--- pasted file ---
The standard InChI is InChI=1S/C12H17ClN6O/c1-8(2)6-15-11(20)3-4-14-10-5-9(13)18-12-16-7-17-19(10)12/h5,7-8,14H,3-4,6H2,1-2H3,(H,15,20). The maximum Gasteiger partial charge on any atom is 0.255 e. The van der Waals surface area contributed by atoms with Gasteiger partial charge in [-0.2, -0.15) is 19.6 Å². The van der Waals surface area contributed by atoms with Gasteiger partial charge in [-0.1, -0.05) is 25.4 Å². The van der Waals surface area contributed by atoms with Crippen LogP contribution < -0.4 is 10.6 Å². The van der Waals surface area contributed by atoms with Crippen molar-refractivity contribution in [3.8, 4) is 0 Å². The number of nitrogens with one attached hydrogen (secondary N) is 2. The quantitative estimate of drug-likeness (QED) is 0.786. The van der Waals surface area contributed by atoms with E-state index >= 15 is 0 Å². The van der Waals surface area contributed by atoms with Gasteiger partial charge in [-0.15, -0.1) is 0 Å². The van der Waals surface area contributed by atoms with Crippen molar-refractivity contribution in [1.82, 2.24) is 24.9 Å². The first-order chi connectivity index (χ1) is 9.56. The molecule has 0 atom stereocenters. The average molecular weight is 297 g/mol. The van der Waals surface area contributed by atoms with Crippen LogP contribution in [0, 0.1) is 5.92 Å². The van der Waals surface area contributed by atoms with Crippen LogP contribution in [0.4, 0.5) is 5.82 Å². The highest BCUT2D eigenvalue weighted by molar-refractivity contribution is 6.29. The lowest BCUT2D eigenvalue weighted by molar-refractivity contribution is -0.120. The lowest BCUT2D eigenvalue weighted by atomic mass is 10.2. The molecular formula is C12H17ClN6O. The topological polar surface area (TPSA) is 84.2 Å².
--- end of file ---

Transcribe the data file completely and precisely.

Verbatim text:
The standard InChI is InChI=1S/C12H17ClN6O/c1-8(2)6-15-11(20)3-4-14-10-5-9(13)18-12-16-7-17-19(10)12/h5,7-8,14H,3-4,6H2,1-2H3,(H,15,20). The maximum Gasteiger partial charge on any atom is 0.255 e. The van der Waals surface area contributed by atoms with Gasteiger partial charge in [-0.2, -0.15) is 19.6 Å². The van der Waals surface area contributed by atoms with Gasteiger partial charge in [-0.1, -0.05) is 25.4 Å². The van der Waals surface area contributed by atoms with Crippen LogP contribution < -0.4 is 10.6 Å². The van der Waals surface area contributed by atoms with Crippen molar-refractivity contribution in [3.8, 4) is 0 Å². The number of nitrogens with one attached hydrogen (secondary N) is 2. The quantitative estimate of drug-likeness (QED) is 0.786. The van der Waals surface area contributed by atoms with E-state index >= 15 is 0 Å². The van der Waals surface area contributed by atoms with Gasteiger partial charge in [-0.15, -0.1) is 0 Å². The van der Waals surface area contributed by atoms with Crippen molar-refractivity contribution in [1.82, 2.24) is 24.9 Å². The first-order chi connectivity index (χ1) is 9.56. The molecule has 0 atom stereocenters. The average molecular weight is 297 g/mol. The van der Waals surface area contributed by atoms with Crippen LogP contribution in [0, 0.1) is 5.92 Å². The van der Waals surface area contributed by atoms with Crippen LogP contribution in [0.4, 0.5) is 5.82 Å². The highest BCUT2D eigenvalue weighted by molar-refractivity contribution is 6.29. The lowest BCUT2D eigenvalue weighted by molar-refractivity contribution is -0.120. The lowest BCUT2D eigenvalue weighted by atomic mass is 10.2. The molecular formula is C12H17ClN6O. The topological polar surface area (TPSA) is 84.2 Å².